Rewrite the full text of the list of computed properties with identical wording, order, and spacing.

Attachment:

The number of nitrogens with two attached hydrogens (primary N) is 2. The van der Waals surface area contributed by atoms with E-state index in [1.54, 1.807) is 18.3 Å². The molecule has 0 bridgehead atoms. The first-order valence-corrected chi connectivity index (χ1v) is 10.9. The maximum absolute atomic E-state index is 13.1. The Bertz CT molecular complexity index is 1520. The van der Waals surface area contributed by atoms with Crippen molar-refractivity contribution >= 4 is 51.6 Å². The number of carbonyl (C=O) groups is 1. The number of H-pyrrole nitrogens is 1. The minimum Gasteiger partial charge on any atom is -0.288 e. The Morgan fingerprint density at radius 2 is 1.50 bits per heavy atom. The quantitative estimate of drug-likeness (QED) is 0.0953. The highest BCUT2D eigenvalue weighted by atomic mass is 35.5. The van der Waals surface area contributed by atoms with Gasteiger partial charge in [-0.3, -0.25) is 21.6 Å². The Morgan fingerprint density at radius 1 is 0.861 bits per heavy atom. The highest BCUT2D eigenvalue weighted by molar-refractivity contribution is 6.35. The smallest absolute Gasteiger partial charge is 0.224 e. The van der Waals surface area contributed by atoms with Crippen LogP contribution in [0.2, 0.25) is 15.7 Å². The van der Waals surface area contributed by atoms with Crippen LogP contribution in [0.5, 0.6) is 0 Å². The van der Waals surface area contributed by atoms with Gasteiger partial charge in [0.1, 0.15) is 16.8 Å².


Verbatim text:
The number of nitrogens with two attached hydrogens (primary N) is 2. The van der Waals surface area contributed by atoms with E-state index in [1.54, 1.807) is 18.3 Å². The molecule has 0 bridgehead atoms. The first-order valence-corrected chi connectivity index (χ1v) is 10.9. The maximum absolute atomic E-state index is 13.1. The Bertz CT molecular complexity index is 1520. The van der Waals surface area contributed by atoms with Crippen molar-refractivity contribution >= 4 is 51.6 Å². The number of carbonyl (C=O) groups is 1. The number of H-pyrrole nitrogens is 1. The minimum Gasteiger partial charge on any atom is -0.288 e. The Morgan fingerprint density at radius 2 is 1.50 bits per heavy atom. The quantitative estimate of drug-likeness (QED) is 0.0953. The highest BCUT2D eigenvalue weighted by atomic mass is 35.5. The van der Waals surface area contributed by atoms with Gasteiger partial charge in [-0.3, -0.25) is 21.6 Å². The Morgan fingerprint density at radius 1 is 0.861 bits per heavy atom. The highest BCUT2D eigenvalue weighted by molar-refractivity contribution is 6.35. The smallest absolute Gasteiger partial charge is 0.224 e. The van der Waals surface area contributed by atoms with Crippen LogP contribution in [0.2, 0.25) is 15.7 Å². The van der Waals surface area contributed by atoms with Crippen LogP contribution in [0.5, 0.6) is 0 Å². The van der Waals surface area contributed by atoms with Gasteiger partial charge in [0.1, 0.15) is 16.8 Å².